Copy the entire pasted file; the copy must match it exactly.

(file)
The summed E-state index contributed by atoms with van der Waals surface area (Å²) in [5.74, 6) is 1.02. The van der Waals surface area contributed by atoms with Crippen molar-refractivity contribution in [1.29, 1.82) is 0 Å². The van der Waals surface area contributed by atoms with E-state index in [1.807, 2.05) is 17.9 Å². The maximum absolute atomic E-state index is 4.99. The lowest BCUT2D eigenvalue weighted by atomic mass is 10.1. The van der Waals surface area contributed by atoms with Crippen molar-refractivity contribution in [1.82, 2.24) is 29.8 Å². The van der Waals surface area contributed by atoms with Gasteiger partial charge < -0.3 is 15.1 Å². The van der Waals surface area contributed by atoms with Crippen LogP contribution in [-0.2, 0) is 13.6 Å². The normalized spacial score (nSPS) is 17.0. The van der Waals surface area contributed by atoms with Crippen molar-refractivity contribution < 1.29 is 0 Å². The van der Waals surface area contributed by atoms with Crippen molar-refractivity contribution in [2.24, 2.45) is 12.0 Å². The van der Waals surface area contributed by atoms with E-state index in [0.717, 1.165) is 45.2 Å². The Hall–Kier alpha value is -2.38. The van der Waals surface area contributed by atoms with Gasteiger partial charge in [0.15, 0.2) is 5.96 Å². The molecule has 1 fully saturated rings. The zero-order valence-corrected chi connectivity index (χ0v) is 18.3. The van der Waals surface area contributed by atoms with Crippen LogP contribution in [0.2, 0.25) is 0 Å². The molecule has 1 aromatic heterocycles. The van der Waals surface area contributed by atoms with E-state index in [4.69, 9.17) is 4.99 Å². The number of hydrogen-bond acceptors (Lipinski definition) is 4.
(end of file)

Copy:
The summed E-state index contributed by atoms with van der Waals surface area (Å²) in [5.74, 6) is 1.02. The van der Waals surface area contributed by atoms with Crippen molar-refractivity contribution in [1.29, 1.82) is 0 Å². The van der Waals surface area contributed by atoms with E-state index in [1.807, 2.05) is 17.9 Å². The maximum absolute atomic E-state index is 4.99. The lowest BCUT2D eigenvalue weighted by atomic mass is 10.1. The van der Waals surface area contributed by atoms with Crippen molar-refractivity contribution in [1.82, 2.24) is 29.8 Å². The van der Waals surface area contributed by atoms with Gasteiger partial charge < -0.3 is 15.1 Å². The van der Waals surface area contributed by atoms with Crippen LogP contribution in [-0.2, 0) is 13.6 Å². The normalized spacial score (nSPS) is 17.0. The van der Waals surface area contributed by atoms with Crippen molar-refractivity contribution < 1.29 is 0 Å². The van der Waals surface area contributed by atoms with Crippen molar-refractivity contribution in [2.24, 2.45) is 12.0 Å². The van der Waals surface area contributed by atoms with E-state index in [0.717, 1.165) is 45.2 Å². The Hall–Kier alpha value is -2.38. The van der Waals surface area contributed by atoms with Gasteiger partial charge in [0.15, 0.2) is 5.96 Å². The molecule has 1 fully saturated rings. The zero-order valence-corrected chi connectivity index (χ0v) is 18.3. The van der Waals surface area contributed by atoms with Crippen LogP contribution in [0.2, 0.25) is 0 Å². The molecule has 1 aromatic heterocycles. The van der Waals surface area contributed by atoms with E-state index in [4.69, 9.17) is 4.99 Å². The number of hydrogen-bond acceptors (Lipinski definition) is 4.